Bitcoin, released to the world in 2009 by a person or people called Satoshi Nakamoto, is not backed by a central bank or a government and is seen as an alternative payment system. In February 2013, Bitcoin went into the mainstream as a monetary crisis threatened to bankrupt Cyprus, seen as a safer bet. Early adopters of Bitcoin have been richly rewarded as the price has soared – in one case, a young Norwegian bought a house from an $850,000 windfall on a US$22 investment.
Surge in use of bitcoin leads to ban on China trading
People's Bank imposes curbs as China's appetite for 'risky' virtual currency causes value to soar
The mainland's central bank yesterday barred financial institutions from trading in bitcoin.
It was the first step towards regulating the virtual currency, which has seen a surge in value because of its popularity with mainland investors.
The People's Bank of China (PBOC) said no financial institutions, payment agencies or insurers should price products and services in bitcoin, nor are they allowed to trade or provide bitcoin exchange or settlement services. The announcement follows a near 90-fold increase in the virtual currency's value since it was created in 2009.
The rally has been caused largely by demand in China, with traders from mainland banks joining technology fans and speculators to invest in bitcoin.
Bitcoin's price slumped to below US$1,000 on major trading platforms after the announcement. It was trading at US$980 in the afternoon on BitStamp, down sharply from US$1,138.58 the day before.
On the Shanghai-based BTC China exchange, it was trading at 4,785 yuan (HK$6,053), compared with 7,050 yuan on Wednesday.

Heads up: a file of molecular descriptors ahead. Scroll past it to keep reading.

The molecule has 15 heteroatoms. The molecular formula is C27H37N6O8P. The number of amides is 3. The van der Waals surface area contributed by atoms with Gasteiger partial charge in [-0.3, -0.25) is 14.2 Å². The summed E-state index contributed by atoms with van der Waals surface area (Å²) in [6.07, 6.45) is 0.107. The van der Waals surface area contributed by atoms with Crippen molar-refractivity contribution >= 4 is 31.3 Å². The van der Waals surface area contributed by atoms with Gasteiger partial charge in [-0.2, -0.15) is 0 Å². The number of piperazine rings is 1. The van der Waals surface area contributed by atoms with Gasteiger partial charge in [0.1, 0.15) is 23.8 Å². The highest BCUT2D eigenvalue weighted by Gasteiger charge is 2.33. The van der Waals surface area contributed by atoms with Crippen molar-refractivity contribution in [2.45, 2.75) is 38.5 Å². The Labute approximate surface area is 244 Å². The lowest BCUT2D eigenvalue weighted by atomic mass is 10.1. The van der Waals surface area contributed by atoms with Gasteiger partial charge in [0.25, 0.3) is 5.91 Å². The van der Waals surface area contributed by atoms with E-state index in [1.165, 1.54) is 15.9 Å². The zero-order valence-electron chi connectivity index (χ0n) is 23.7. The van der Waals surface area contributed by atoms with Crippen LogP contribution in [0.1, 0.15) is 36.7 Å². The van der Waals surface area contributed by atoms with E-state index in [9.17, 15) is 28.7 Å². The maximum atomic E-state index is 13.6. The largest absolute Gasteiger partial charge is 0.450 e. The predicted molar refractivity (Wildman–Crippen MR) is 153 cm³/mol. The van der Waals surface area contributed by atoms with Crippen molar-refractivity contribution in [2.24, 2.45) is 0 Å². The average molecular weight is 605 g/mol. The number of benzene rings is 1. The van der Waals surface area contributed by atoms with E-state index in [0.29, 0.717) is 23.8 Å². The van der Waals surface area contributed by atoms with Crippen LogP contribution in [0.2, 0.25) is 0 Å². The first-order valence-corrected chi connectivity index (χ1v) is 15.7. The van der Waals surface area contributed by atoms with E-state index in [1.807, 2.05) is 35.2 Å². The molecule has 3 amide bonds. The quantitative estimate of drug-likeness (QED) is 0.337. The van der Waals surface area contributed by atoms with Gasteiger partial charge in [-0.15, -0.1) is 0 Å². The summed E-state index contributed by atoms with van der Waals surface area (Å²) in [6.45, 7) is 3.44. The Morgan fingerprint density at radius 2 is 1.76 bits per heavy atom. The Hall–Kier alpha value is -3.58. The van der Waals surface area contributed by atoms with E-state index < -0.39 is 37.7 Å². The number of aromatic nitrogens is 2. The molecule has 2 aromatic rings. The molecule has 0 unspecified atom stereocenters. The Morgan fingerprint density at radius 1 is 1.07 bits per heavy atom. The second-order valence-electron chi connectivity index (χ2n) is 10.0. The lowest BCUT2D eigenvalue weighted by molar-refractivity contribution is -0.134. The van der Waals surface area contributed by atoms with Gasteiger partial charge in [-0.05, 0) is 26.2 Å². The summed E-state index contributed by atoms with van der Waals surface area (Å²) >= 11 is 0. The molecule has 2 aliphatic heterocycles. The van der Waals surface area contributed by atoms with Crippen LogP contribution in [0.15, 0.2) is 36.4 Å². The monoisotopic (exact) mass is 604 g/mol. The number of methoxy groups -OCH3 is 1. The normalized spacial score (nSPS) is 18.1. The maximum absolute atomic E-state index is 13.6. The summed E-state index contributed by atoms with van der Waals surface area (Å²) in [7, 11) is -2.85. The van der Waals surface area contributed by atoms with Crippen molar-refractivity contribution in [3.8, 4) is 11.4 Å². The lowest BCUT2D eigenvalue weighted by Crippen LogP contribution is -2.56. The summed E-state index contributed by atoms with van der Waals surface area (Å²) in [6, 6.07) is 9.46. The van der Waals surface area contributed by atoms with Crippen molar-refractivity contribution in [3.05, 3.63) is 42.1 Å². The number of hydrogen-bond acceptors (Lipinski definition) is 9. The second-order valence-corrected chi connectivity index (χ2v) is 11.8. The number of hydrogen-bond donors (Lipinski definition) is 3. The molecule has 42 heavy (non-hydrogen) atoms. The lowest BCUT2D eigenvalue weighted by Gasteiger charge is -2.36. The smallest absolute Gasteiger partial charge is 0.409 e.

"Bitcoin is a bubble that will burst sooner or later," said Zhao Xijun, a finance professor at Renmin University. "Firewalls are necessary to separate risks in the virtual world from the real economy before it's too late."
Bitcoin is not a currency with "real meaning" and does not have the same legal status as a currency, the PBOC said. It said trading was highly speculative, hard to monitor and prone to manipulation by criminals.
The PBOC will closely monitor the money-laundering risks stemming from the virtual currency, which can be traded anonymously and could circulate across the border, it said.
However, the central bank said the public was free to take part in internet transactions provided they take on the risk themselves. Internet companies serving as trading platforms should ask clients to register with information including their name and identity card number, it said.
Bitcoin exchanges may be forced to inform authorities about sizeable or suspicious transactions, Bloomberg reported, citing unnamed sources.
China has become the world's biggest trader of the virtual currency, accounting for more than half the global transactions, according to BTC China.
Investors have turned to the globally tradeable bitcoin amid a sluggish domestic stock market and curbs on various other forms of investments. Bitcoin also makes it easy to convert the yuan to invest in equities and properties overseas and evade taxes.
Last month a US Justice Department official said bitcoins could be a "legal means of exchange", boosting the prospect of the virtual currency gaining wider acceptance.
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